work focuses on addressing the challenges facing the background trafficmodeling for large-scale network simulation.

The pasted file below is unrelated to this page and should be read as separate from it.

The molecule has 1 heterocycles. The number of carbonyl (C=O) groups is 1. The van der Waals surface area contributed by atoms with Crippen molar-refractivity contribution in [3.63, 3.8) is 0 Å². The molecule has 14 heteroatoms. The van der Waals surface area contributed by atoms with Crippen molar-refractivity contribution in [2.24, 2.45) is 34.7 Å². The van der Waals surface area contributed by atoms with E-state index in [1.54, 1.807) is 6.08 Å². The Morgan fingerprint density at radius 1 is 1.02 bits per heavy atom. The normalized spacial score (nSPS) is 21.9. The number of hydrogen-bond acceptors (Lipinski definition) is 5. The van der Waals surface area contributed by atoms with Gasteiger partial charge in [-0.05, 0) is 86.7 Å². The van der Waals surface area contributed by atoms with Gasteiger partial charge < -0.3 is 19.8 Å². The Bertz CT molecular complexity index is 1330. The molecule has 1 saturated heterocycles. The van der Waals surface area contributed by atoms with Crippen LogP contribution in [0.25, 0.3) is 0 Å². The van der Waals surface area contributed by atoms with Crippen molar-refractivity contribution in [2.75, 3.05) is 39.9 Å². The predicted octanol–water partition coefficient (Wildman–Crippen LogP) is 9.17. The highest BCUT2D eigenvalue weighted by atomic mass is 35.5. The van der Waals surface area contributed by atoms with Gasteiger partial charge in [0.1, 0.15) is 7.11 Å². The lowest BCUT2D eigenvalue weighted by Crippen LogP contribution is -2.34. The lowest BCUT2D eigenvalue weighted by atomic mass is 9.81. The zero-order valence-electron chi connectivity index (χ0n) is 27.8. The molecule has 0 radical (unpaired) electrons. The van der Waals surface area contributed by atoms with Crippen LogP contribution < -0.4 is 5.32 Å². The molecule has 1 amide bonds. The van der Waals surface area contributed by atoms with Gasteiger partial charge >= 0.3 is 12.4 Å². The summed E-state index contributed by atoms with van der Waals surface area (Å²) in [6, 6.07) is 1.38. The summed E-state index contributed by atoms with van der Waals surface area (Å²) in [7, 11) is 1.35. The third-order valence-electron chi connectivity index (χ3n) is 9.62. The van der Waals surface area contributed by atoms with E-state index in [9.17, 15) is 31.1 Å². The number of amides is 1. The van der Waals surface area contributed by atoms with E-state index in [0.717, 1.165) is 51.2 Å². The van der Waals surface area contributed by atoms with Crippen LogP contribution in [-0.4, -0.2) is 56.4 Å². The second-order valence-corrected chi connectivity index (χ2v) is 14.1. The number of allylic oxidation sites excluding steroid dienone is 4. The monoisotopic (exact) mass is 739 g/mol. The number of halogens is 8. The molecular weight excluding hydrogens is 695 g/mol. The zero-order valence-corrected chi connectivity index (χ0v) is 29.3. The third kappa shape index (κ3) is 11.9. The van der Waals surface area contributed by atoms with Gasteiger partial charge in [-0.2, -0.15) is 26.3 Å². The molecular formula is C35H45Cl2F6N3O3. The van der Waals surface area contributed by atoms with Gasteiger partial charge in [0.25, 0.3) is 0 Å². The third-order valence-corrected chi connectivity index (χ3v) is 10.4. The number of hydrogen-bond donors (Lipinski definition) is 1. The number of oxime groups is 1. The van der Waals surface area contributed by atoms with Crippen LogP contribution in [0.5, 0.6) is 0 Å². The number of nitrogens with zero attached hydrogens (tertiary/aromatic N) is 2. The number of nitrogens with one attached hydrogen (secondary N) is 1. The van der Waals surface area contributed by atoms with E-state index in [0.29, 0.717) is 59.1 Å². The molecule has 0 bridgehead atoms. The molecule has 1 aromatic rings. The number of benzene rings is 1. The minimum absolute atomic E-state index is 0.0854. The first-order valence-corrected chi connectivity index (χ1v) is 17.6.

There have been numerous attempts to model the background traffic for large-scale network study. Unfortunately, there are important issues left to be addressed for mod- eling and simulating background traffic for large-scale network simulation. First, it is critical to preserve the important realistic characteristics of the real network traffic in the background traffic models for network experimentation. Floyd and Kohler [FK03] showed through a series of counter examples that realistic traffic characterization (in- cluding, for example, proper traffic load distribution and bidirectional traffic) plays an important role in determining the correct outcome of the simulation studies. The same observation has been confirmed in the performance studies of high-speed TCP protocols. Ha et al. [HLRX07] demonstrated conclusively that the stability, fairness, and conver- gence speed of several TCP variants are clearly affected by the intensity and variability of background traffic. In addition, Vishwanath and Vahdat conducted a more systematic study on the impact of background traffic on distributed systems, including Web applica- tions, multimedia video streaming applications, and bandwidth estimation tools [VV08]. They concluded that even small differences in the burstiness of background traffic can lead to drastic changes in the overall application behavior. Therefore, how to preserve the essential characteristics of the real traffic is one main challenge of modeling the back- ground traffic.